The opinion of the court was delivered by: Garland E. Burrell, Jr. Senior United States District Judge
ORDER GRANTING MOTION TO DISMISS
Defendants seek dismissal of Plaintiff's complaint under Federal Rule of Civil Procedure 12(b)(6). Defendants argue that all of Plaintiff's claims are preempted by the Employee Retirement Income Security Act of 1974 ("ERISA"), 29 U.S.C. § 1001 et seq., and that as a result of this preemption Plaintiff's claims comprise a single claim for employee benefits under ERISA. Defendants also argue that this single claim should be dismissed because Plaintiff has not exhausted the applicable employee-benefit plans' internal administrative remedies.
Plaintiff responds that he agrees with Defendants' preemption arguments. Plaintiff also states that the ERISA Plans include an exhaustion "require[ment] that any claim . . . be [made] on [a Plan] claim form[.]" (Opp'n Mot. Dismiss 2:7--13, ECF No. 12 (citing Mot. Dismiss 5:9--11, ECF No. 9).) However, Plaintiff argues: "it is believed that Plaintiff exhausted administrative remedies by attempting to contact on numerous occasions Kaiser so that a claim could be processed[; and] that upon contacting Kaiser he was stonewalled and received no information of any type." (Id. at 2:4--7, 13-14.).
Defendants reply that Plaintiff's mere "stonewalled" assertion is insufficient to excuse the administrative remedy exhaustion requirement, because a "bare allegation is not sufficient under ERISA to meet th[is] . . . requirement." (Reply 1:26--2:5, ECF No. 13.) Defendants also argue that Plaintiff fails to "allege that exhaustion of his administrative remedies would be futile." (Id. at 2:5.)
Plaintiff's complaint is comprised of the following allegations: "[P]laintiff . . . alleges [Defendants failed to pay] 401k Plan . . . benefits to the Estate of Charles Ajayi," and this failure constitutes a breach of "fiduciary and contractual obligations to pay monies owed to the Estate of Charles Ajayi." (Compl. 2:22--3:9, ECF No.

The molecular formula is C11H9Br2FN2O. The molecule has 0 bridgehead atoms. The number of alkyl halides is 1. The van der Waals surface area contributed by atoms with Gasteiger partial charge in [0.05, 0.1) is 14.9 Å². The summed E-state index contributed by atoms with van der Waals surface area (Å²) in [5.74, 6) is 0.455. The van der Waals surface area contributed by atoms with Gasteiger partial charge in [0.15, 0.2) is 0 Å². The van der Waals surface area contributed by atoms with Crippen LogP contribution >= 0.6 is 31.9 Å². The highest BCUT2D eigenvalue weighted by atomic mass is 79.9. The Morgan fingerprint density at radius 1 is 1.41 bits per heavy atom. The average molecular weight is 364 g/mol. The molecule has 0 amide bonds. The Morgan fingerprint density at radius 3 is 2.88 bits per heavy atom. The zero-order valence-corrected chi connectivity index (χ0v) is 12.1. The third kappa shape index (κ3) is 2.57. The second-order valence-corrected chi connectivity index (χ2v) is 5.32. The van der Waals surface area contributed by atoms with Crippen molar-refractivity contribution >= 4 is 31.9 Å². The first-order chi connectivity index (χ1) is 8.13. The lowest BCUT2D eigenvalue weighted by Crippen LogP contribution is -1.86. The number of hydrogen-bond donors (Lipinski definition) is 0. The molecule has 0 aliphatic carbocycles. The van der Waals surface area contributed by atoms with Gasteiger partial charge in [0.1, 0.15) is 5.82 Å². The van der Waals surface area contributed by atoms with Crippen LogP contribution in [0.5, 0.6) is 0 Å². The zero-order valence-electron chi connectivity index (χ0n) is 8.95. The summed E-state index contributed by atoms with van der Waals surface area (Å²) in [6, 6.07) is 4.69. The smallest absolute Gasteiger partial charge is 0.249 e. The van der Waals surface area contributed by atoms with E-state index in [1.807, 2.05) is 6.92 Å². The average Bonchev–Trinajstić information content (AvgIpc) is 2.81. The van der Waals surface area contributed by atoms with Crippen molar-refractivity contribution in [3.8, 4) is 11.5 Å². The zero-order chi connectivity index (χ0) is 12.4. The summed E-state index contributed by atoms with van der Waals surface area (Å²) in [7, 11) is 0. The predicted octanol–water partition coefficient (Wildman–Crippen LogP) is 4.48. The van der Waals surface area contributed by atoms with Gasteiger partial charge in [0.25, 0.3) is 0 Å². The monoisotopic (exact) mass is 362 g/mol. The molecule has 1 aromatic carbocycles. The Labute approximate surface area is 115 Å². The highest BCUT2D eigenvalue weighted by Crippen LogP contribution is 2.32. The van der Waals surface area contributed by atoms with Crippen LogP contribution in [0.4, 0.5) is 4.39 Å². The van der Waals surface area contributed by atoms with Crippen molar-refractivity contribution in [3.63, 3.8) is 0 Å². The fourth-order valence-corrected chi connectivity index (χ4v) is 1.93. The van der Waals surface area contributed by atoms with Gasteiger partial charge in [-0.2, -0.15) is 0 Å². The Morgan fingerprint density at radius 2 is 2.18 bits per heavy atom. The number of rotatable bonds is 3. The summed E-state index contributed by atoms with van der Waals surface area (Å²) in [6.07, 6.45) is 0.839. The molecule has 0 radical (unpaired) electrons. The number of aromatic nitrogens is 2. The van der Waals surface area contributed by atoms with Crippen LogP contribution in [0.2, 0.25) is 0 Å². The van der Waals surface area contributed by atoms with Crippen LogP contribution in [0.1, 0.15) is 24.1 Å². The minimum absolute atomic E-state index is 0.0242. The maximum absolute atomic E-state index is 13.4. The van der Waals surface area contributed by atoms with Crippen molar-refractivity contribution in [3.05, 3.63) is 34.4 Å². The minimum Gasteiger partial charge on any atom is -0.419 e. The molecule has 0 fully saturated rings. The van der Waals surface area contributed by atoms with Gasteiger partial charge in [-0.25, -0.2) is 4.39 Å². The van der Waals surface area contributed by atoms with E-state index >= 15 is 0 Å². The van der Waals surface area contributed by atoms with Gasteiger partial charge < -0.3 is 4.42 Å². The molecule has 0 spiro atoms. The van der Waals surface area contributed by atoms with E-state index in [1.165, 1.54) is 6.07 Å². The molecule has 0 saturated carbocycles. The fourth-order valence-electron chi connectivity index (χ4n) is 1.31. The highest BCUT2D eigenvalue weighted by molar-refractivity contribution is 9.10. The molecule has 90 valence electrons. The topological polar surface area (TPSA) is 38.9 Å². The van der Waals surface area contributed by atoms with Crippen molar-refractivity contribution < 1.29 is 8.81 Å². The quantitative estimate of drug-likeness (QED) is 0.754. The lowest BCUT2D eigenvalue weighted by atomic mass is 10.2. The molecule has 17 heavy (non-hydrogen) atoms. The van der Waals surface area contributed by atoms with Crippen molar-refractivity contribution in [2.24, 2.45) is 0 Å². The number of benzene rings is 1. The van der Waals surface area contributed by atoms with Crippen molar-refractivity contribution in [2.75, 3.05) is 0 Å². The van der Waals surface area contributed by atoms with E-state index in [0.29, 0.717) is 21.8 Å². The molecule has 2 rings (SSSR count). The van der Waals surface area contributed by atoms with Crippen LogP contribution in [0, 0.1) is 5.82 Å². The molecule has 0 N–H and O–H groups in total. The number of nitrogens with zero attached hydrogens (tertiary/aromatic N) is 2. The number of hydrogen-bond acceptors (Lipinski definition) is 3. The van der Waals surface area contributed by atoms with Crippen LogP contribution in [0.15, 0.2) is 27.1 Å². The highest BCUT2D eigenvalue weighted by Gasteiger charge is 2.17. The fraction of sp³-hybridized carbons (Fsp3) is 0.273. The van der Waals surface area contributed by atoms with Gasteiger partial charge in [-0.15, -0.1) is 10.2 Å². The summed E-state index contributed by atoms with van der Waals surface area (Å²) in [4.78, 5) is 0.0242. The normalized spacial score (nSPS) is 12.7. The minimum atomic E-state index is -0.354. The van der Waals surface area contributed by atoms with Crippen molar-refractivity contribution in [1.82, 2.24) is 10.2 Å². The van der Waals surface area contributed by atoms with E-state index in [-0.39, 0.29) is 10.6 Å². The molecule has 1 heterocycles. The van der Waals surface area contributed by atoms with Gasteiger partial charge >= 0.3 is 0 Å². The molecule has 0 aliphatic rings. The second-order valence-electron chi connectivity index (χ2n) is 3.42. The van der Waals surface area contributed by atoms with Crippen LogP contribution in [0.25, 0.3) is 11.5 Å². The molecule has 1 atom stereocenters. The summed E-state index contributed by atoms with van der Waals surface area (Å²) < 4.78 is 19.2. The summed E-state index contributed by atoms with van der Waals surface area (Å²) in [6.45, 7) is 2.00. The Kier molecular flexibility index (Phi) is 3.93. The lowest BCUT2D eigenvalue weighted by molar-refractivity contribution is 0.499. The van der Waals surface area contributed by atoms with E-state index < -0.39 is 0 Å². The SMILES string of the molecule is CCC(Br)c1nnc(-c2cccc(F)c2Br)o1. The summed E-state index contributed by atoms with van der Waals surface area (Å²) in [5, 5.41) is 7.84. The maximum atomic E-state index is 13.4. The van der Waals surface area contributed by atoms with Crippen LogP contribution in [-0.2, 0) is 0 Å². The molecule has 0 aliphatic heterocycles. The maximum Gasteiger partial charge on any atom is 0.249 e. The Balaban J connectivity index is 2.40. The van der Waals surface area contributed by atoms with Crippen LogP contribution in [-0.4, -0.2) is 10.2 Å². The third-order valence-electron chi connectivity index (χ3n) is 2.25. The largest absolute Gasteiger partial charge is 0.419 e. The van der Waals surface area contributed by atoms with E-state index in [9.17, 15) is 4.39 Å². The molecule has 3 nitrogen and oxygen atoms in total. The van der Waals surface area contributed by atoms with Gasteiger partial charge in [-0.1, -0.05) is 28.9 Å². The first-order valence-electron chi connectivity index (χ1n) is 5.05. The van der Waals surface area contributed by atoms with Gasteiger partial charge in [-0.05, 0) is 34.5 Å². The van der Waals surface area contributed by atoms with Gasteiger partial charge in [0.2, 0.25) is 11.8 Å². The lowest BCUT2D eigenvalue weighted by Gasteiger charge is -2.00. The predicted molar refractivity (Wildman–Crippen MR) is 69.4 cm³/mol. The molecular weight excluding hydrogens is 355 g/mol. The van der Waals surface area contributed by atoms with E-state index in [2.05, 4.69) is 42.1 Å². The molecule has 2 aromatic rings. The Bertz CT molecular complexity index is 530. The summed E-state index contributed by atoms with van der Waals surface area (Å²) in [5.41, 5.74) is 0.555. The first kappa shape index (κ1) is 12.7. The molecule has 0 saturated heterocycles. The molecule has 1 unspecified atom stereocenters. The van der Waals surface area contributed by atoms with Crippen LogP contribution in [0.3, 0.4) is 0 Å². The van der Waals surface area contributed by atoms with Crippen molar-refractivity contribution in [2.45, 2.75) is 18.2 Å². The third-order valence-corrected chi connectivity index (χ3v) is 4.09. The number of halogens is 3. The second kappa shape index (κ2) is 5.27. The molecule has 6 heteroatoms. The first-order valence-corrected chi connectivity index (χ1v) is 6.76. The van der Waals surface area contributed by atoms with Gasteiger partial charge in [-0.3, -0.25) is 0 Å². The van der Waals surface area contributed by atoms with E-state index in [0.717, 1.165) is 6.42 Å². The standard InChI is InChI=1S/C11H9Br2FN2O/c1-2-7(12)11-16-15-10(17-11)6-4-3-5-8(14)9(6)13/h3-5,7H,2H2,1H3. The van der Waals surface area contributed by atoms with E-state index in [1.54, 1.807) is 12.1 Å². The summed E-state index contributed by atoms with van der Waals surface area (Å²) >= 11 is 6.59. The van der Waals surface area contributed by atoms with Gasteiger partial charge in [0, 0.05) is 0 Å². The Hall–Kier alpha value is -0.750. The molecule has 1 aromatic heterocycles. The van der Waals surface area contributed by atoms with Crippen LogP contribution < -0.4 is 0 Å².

1.) It is evident that these allegations relate to an ERISA employee benefit plan. Since "ERISA contains a broadly worded preemption clause," ERISA preempts the claims in Plaintiff's complaint, and these claims are construed as a single claim "governed by ERISA." Bui v. Am. Tel. & Tel. Co., 310 F.3d 1143, 1147 (9th Cir. 2002).
"[T]he general rule governing ERISA claims [is] that a claimant must avail himself or herself of a plan's own internal review procedures before bringing suit in federal court." Diaz v. United Agric. Emp. Welfare Benefit Plan & Trust, 50 F.3d 1478, 1483 (9th Cir. 1995). "[T]he federal courts have the authority to enforce the exhaustion requirement in suits under ERISA, and as a matter of sound policy they should usually do so." Id. (internal alteration and quotation marks omitted). Plaintiff does not allege in his complaint that he submitted a claim on the required Plan claim form. Therefore, Plaintiff failed to comply with the Plans' "internal review procedures and hence did not exhaust the available administrative remedies." Id.
Plaintiff urges that the exhaustion principle does not apply since his claim falls within the recognized futility exception to that requirement because "he was stonewalled." (Opp'n Mot. Dismiss 2:14--16.) However, Plaintiff's "bare assertion of futility [is] insufficient to bring a claim within the futility exception, which is designed to avoid the need to pursue an administrative review that is demonstrably doomed to fail." Diaz, 50 F.3d at 1485
In light of Plaintiff's failure to exhaust remedies or to show that his claim is within the futility exception, Plaintiff "must avail himself . . . of [the] plan's . . . internal review procedures before bringing suit in federal court." Id. at 1483
Therefore, Defendants' dismissal motion is granted. This action is dismissed without prejudice, and shall be closed.
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